Last year, I arranged a meeting with several pastors in Bellevue to meet at the city hall.  City officials were there to share about the needs of Bellevue.  What struck me was how eager these officials were to serve alongside the church.  Now that the church is no longer a threat to push it’s selfish agenda, it opens opportunities to partner and serve.  When the church is no longer in charge, it humbly requests to join.  Historically speaking, the less power the church has, the more it grows.  Let’s never forget Christianity was given to an oppressed people and Jesus was a homeless carpenter.  While the church has attempted to co-op power for good, Jesus likes to expose power as a fraud.

2.  Forgetting Nostalgia.  Younger generations have grown so weary of the “Take back America” rhetoric that permeates so many traditional churches.  The church mourns prayer no longer in the public school or marriage no longer for just a man and woman.  However, this nostalgia of a “Christian nation” is false.  We were never a Christian nation unless you consider drinking fountains for certain races and women unable to vote “Christian” as well.

Thankfully, the church is turning to the future.  We’re beginning to imagine what God may be doing next and looking for ways to get involved.  The church is getting creative again because thinking outside of the box becomes easier when you were unimpressed with the box in the first place.  “What if” is replacing “what was” in a refreshing and even reckless pace.  There has been a boom in our nation of young church planters eager to dare, innovate, and dream.  As Erwin McManus puts it, “The church was never supposed to be known by it’s grip on tradition.  The church is supposed to be known for its love for humanity.”

10515245_10152719466610799_9180450038622642757_o3.  Together Is Better.  There was a time in America when people assumed you went to church and their question for Sunday was “What denomination do you belong to?” We can again thank post-Christendom for moving the church along.  Now, many younger pastors are eager to work together with other pastors regardless of denominational ties.  They are laying down their individual church distinctive in favor of accomplishing more together.  This unity can be extremely powerful.

Imagine if your church decided to rally and serve a needy public school in a low-income area.  You spread bark, help teachers prepare their classrooms, and paint some walls.  When the work is over, I imagine the faculty and staff will be thankful. They would surely think, “Wow, that church is really great!”  You may even get a nice note you could share with your congregation the following Sunday.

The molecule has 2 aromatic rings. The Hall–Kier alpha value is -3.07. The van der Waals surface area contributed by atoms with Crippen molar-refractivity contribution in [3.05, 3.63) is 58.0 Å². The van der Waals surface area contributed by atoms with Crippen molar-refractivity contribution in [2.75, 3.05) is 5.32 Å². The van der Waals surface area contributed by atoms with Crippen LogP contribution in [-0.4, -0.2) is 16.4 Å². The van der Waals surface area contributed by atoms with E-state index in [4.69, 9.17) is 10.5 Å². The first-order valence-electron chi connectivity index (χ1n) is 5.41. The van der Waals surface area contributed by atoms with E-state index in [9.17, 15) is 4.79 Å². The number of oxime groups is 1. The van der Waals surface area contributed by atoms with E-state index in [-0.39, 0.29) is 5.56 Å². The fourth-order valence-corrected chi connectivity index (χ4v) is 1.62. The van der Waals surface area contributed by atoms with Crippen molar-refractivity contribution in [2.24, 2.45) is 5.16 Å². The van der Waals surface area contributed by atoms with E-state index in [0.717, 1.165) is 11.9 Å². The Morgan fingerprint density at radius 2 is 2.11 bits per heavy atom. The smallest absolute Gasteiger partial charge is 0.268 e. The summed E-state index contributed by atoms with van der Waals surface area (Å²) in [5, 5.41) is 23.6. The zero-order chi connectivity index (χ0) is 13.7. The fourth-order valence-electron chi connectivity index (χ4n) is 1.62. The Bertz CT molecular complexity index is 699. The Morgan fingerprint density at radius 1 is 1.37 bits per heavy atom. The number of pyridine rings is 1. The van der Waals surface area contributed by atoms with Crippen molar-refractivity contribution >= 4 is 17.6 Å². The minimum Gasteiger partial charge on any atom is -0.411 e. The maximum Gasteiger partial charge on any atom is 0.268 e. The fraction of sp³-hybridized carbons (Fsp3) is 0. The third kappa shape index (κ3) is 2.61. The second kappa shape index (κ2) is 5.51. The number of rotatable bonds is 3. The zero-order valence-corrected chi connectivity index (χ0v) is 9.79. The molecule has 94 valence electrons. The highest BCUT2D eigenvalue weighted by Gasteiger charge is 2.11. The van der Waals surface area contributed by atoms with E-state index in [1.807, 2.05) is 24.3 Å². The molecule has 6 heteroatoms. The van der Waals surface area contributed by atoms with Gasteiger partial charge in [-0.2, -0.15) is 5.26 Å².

Now imagine, if it wasn’t just your church serving that school but ten churches in your city.  The faculty and staff will no longer think your particular church is great.  They’ll be forced to think God is great.  This is the wonderful power of unity and churches are beginning to catch on.  A friend of mine likes to ask people how many churches are in the city.  As people take guesses, his trick question is inspiring to me. There is only one.

4. No Need To Check Doubt At The Door.  For many traditional churches, they base the identity of their congregation on what they agree upon.  For some time, disagreement equaled disunity but this is changing.  Churches are making room for questions and other opinions.  They’re not merely settling for uniformity but daring to dream of what Jesus really meant when he prayed we’d be one.  A diverse group of people centered on Jesus really is possible.  Faith and doubt are not competing ideas but in actuality, make great dance partners.  This change is incredibly attractive to people investigating faith because belonging is seen as a priority over believing.  For example, see this text conversation I had earlier today:
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Aren’t we all going to find out we were a little wrong about our beliefs when we meet God face to face?  I know I will be.  Actually, that’s one of the only things I’m certain of.  If that’s the case, shouldn’t we extend the same grace we give to ourselves to others.  No one church has the corner market on faith.  People have grown tired of looking for that one church that finally got the Bible right.  Instead, the church is becoming more comfortable with it’s doubt, questions, and disagreements and what they’re finding is new sense of belonging.  On Sunday’s, we gather here because we’re not all the way there.

Tonight I’m hopeful for the church.  I think God loves people so much that he’ll move in spite of his followers.  At the same time, God is patient enough to use anyone, even me.  He’s like a father who allows his young son to help him hang a painting on the wall.  He doesn’t need his kids help and most of the time, his kid just gets in the way.  Truth is, he’d get done a lot sooner without his son’s “help”.  But that’s not the point, is it?  The father just enjoys working alongside his child.  The painting will get hung eventually.